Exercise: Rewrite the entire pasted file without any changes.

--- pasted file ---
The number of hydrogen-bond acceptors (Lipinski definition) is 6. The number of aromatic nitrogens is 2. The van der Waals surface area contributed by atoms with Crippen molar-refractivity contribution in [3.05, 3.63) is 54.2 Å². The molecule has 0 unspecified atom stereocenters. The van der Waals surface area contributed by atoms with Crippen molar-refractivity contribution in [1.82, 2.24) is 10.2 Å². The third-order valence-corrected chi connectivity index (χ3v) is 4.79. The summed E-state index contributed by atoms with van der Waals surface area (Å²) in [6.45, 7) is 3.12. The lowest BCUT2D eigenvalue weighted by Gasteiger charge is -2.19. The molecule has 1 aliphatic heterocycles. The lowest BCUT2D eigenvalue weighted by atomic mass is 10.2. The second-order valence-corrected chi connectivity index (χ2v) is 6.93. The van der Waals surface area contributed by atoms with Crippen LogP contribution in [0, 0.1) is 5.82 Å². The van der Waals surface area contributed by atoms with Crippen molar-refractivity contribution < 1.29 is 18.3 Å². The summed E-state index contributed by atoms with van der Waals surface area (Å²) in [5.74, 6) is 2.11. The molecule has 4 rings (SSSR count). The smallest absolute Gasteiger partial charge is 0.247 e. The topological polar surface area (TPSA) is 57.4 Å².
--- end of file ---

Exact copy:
The number of hydrogen-bond acceptors (Lipinski definition) is 6. The number of aromatic nitrogens is 2. The van der Waals surface area contributed by atoms with Crippen molar-refractivity contribution in [3.05, 3.63) is 54.2 Å². The molecule has 0 unspecified atom stereocenters. The van der Waals surface area contributed by atoms with Crippen molar-refractivity contribution in [1.82, 2.24) is 10.2 Å². The third-order valence-corrected chi connectivity index (χ3v) is 4.79. The summed E-state index contributed by atoms with van der Waals surface area (Å²) in [6.45, 7) is 3.12. The lowest BCUT2D eigenvalue weighted by Gasteiger charge is -2.19. The molecule has 1 aliphatic heterocycles. The lowest BCUT2D eigenvalue weighted by atomic mass is 10.2. The second-order valence-corrected chi connectivity index (χ2v) is 6.93. The van der Waals surface area contributed by atoms with Crippen LogP contribution in [0, 0.1) is 5.82 Å². The van der Waals surface area contributed by atoms with Crippen molar-refractivity contribution < 1.29 is 18.3 Å². The summed E-state index contributed by atoms with van der Waals surface area (Å²) in [5.74, 6) is 2.11. The molecule has 4 rings (SSSR count). The smallest absolute Gasteiger partial charge is 0.247 e. The topological polar surface area (TPSA) is 57.4 Å².